Friday, November 28, 2014

The mystery of the missing Strava Premium feature for runners

I had a Strava Premium free trial available to me for about a month up to mid November - and I took it up as I do find knowing a suffer score some source of amusement. But that is it - I really don't find that Strava Premium offers that much to runners. The pace bands are nice, but I can replicate that very easily in Sport Tracks. The 25% splits in the race analysis are handy, but it's not to difficult to calculate 25% of your run distance and do a little subtraction to figure out those splits.

Strava bases its pace bands on the best 5km, which I set as the best GPS-recorded 5km.

Sport Tracks uses pace bands set by the user - both in terms of quantity and the pace categories.

The only problem I have with Sport Tracks is that there is no Mac version. Each time I want to use it, I need to start a Windows partition on my Mac and lose 4GB of RAM. Just opening that partition slows my whole system down - so while I love Sport Tracks for a variety of reasons (check out DC Rainmaker's great overview here), it's annoying to use. So I'm always on the lookout for web-based logs that offer something useful.

I use Nike and Garmin GPS watches - I prefer the simplicity of the Nike, but I need the Garmin if I'm on my bike (very rare these days) or wish to set up intervals. I can easily export the data from both devices (to upload to Sport Tracks), although uploading activities to Smashrun or Strava is a much easier process that just requires a few clicks and no downloading/uploading.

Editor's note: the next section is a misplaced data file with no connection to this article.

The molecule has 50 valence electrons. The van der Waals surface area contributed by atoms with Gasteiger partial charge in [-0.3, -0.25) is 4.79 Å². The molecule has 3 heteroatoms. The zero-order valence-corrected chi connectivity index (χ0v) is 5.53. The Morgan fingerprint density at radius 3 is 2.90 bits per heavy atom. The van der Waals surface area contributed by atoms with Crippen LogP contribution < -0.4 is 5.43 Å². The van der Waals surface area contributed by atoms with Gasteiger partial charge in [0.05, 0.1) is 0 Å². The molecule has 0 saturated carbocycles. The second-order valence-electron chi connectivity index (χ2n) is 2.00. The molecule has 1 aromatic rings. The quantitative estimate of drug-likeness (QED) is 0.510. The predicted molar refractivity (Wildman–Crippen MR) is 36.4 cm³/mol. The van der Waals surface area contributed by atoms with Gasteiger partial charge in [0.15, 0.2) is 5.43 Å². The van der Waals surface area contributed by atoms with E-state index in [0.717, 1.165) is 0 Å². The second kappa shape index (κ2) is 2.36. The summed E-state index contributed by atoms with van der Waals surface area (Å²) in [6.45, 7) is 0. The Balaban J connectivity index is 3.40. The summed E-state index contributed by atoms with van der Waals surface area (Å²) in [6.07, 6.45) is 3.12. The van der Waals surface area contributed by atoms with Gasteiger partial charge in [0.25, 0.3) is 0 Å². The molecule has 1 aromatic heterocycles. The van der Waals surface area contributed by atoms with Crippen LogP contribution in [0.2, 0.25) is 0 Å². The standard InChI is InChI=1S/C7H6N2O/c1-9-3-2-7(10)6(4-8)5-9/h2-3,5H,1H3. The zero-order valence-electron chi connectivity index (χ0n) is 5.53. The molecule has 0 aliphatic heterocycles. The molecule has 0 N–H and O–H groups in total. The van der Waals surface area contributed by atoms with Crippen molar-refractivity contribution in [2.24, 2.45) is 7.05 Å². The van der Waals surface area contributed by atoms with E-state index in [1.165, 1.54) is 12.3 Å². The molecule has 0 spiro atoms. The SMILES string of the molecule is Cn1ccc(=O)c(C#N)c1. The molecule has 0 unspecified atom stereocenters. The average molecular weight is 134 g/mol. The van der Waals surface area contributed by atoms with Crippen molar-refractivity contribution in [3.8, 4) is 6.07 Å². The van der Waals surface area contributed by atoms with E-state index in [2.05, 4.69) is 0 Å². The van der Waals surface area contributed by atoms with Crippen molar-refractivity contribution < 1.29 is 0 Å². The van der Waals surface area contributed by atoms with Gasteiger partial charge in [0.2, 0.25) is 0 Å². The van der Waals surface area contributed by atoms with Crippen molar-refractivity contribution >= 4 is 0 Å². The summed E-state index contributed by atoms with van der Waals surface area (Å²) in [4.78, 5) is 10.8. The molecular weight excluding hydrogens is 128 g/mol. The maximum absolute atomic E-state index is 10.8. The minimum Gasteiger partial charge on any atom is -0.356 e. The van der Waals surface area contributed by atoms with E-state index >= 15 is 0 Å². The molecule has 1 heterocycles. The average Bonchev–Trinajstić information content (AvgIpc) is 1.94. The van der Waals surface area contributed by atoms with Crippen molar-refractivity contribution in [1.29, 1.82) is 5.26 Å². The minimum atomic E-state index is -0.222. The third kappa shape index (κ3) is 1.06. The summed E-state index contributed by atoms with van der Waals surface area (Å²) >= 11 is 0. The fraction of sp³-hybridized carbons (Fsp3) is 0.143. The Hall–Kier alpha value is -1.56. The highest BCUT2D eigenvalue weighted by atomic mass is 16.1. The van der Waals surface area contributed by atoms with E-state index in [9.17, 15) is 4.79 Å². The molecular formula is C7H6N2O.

But I persist with Sport Tracks because I love the Training Load plugin, which I can use to monitor my fitness and fatigue.

Yellow bars show the Training Impulse (TRIMP, read more about it here) for each day's activities, blue is the fitness and red is fatigue.
At the moment I'm trying to find a sweet spot for an easy run - the shortest distance at an easy pace that doesn't reduce my fitness score. Although I'll point out that the distance/time will increase as my fitness improves. But it means that I am opening up Sport Tracks (and thus Windows) each day. It is not an instantaneous process.

So imagine my annoyance when this little critter turned up on my Strava feed a day after my Premium Trial expired!

After a bit of digging I found a Premium Trial offer online, so I signed up again and tried to find out where this pot of gold was and what my data looked like. To say I was disappointed is an understatement.

Look at how unfit but fresh I am - because it's a feature for cyclists only!

Historically this "Fitness & Freshness" feature only used power meter data, and now they have enabled it to use heart rate data too. So now that this has happened, why can't this feature be opened up to those of us who run! Or swim (possible if you use an optical heart rate monitor), or do any other activity that can be uploaded with heart rate data? Of course, if the fitness/freshness feature was something some wanted to check in on, they could change the activity type to be bike rides, but that'd really annoying. And you'd fall off the appropriate leaderboard (which is what Strava is really about).

I changed the activity type for the last two days of last week from run to ride, and it did come up on the plot... so that's an option for Strava Premium subscribers who are desperate for this feature.